HomeContact Site map   Google    www    iipm think tank
   
   
Home Scrutiny Publications Under Cover Mus'ings  
 

Home > Scrutiny > End this shameful legacy

  
   
     
   Case Studies  
       
  Marketing    
  Human Resource    
  Information Technology    
  Finance    
  Strategy    
       
 
     
   Industries  
       
  Steel    
  Glass    
  Banking    
  Prophylactic    
  Auto    
  Hospitality    
  Energy    
       
 
     
   Other links  
       
  IIPM    
  Planman Consulting    
  Planman Marcom    
  Planman Technologies    
  Daily Indian Media    
  Planman Financial    
  4P's Business and Marketing    
  Business and Economy    
  The Daily Indian    
  The Sunday Indian    
  Arindam Chaudhuri    
  GIDF    
       
 
  
         
Scrutiny
  
End this shameful legacy
Open defecation is a crippling issue and has to be end at all costs
25/06/2009

When you gotta go, you gotta go! But majority of South Asians, quite unfortunately, don’t even care where they do it! The region has the dubious distinction of getting the highest open defecation in the world, standing at a staggering 48%. And India has over 50% of that figure. Foreign tourists may find it quite an exciting photo opportunity but isn’t it time India got rid of this dark blot on its growth story?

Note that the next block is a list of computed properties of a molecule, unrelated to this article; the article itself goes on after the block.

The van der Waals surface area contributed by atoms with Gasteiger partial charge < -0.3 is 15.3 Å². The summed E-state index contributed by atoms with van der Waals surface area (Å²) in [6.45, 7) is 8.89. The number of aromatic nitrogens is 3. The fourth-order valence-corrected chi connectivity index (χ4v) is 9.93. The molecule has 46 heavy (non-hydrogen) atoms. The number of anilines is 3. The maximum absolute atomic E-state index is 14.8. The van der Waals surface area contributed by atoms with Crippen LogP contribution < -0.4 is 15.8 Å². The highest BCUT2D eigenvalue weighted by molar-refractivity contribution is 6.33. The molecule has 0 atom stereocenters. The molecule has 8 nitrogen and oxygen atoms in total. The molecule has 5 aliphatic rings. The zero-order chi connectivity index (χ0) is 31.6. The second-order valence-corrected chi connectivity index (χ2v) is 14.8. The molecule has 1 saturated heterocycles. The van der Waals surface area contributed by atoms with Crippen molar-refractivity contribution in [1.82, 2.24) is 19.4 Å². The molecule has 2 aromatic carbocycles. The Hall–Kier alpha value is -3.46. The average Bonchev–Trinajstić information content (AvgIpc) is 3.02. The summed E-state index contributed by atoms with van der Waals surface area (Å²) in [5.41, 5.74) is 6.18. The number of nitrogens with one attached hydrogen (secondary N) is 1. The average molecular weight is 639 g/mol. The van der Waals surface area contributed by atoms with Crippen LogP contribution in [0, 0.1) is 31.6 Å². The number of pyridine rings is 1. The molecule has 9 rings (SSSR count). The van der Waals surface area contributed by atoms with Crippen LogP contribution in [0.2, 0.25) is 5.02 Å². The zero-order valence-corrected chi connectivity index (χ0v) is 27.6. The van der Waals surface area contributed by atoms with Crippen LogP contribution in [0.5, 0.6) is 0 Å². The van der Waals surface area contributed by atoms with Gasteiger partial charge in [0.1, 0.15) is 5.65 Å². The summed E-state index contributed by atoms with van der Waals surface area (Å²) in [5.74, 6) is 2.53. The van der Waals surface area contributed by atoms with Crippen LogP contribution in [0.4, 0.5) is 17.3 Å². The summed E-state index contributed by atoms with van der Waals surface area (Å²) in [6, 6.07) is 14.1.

Ignorance is bliss indeed, if we could apply it eternally. It’s quite jolting to know that 4-5 lakh (according to Planning Commission) children below the age of 5 die every year of waterborne diseases. Poor sewage and lack of proper sanitation infrastructure result in 80% of diseases in India. Only around 40% of Indians have access to toilets, resulting in open defecation. In addition, industrial waste creates severe ground water pollution, causing health hazards.

In this context, the efforts of Dr. Bindeshwar Pathak for installing 6,50,000 toilets and 62 excreta-based biogas plants under the Sulabh Sanitation Movement are worth mentioning. The effort started from his home state, Bihar where scavenging human waste is not uncommon. Moreover, installation of portable toilets and community sanitation systems, especially in slums, will reap huge benefits. The same can be used for generation of biogas and even water.

As India adds millions to its population, the problem will only get compounded. Measures like rewards for cleanliness, recycling methods including conversion to fertilisers, methods that use less water (considering India’s water shortage problem), have to be continued with missionary zeal. We can’t allow this scourge to continue.

By:- B&E
Back

  
 
 
       
Home | Scrutiny | Publications | About us | Contact us
Copyright @2010 iipm think tank. All rights reserved.